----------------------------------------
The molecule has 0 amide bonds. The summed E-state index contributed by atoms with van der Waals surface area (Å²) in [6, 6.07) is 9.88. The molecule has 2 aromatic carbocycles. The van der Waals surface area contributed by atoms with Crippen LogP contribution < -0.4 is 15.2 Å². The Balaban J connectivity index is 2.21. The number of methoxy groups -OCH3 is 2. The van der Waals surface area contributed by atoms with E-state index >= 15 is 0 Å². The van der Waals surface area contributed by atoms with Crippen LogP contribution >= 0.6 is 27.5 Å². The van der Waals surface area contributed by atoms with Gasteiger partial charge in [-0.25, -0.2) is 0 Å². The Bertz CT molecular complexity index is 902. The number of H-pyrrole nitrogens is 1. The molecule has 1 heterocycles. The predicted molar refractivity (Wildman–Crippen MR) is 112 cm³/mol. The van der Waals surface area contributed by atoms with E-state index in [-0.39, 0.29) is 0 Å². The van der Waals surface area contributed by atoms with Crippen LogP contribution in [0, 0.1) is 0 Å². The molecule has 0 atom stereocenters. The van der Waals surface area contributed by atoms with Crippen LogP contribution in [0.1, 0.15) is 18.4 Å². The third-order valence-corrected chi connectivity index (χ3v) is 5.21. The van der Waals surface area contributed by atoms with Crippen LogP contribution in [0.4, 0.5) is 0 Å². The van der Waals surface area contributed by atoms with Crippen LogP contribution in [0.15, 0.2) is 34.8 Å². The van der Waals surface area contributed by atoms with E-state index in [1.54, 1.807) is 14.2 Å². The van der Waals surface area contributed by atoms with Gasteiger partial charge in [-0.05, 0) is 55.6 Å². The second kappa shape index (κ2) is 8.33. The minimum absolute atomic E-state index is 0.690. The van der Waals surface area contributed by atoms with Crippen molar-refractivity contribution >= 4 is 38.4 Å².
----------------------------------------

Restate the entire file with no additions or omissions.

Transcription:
The molecule has 0 amide bonds. The summed E-state index contributed by atoms with van der Waals surface area (Å²) in [6, 6.07) is 9.88. The molecule has 2 aromatic carbocycles. The van der Waals surface area contributed by atoms with Crippen LogP contribution < -0.4 is 15.2 Å². The Balaban J connectivity index is 2.21. The number of methoxy groups -OCH3 is 2. The van der Waals surface area contributed by atoms with E-state index >= 15 is 0 Å². The van der Waals surface area contributed by atoms with Crippen LogP contribution >= 0.6 is 27.5 Å². The van der Waals surface area contributed by atoms with Gasteiger partial charge in [-0.25, -0.2) is 0 Å². The Bertz CT molecular complexity index is 902. The number of H-pyrrole nitrogens is 1. The molecule has 1 heterocycles. The predicted molar refractivity (Wildman–Crippen MR) is 112 cm³/mol. The van der Waals surface area contributed by atoms with E-state index in [-0.39, 0.29) is 0 Å². The van der Waals surface area contributed by atoms with Crippen LogP contribution in [0, 0.1) is 0 Å². The molecule has 0 atom stereocenters. The van der Waals surface area contributed by atoms with Crippen LogP contribution in [0.1, 0.15) is 18.4 Å². The third-order valence-corrected chi connectivity index (χ3v) is 5.21. The van der Waals surface area contributed by atoms with Crippen LogP contribution in [0.4, 0.5) is 0 Å². The van der Waals surface area contributed by atoms with Crippen LogP contribution in [0.15, 0.2) is 34.8 Å². The van der Waals surface area contributed by atoms with E-state index in [1.54, 1.807) is 14.2 Å². The van der Waals surface area contributed by atoms with Gasteiger partial charge in [-0.05, 0) is 55.6 Å². The second kappa shape index (κ2) is 8.33. The minimum absolute atomic E-state index is 0.690. The van der Waals surface area contributed by atoms with Crippen molar-refractivity contribution >= 4 is 38.4 Å².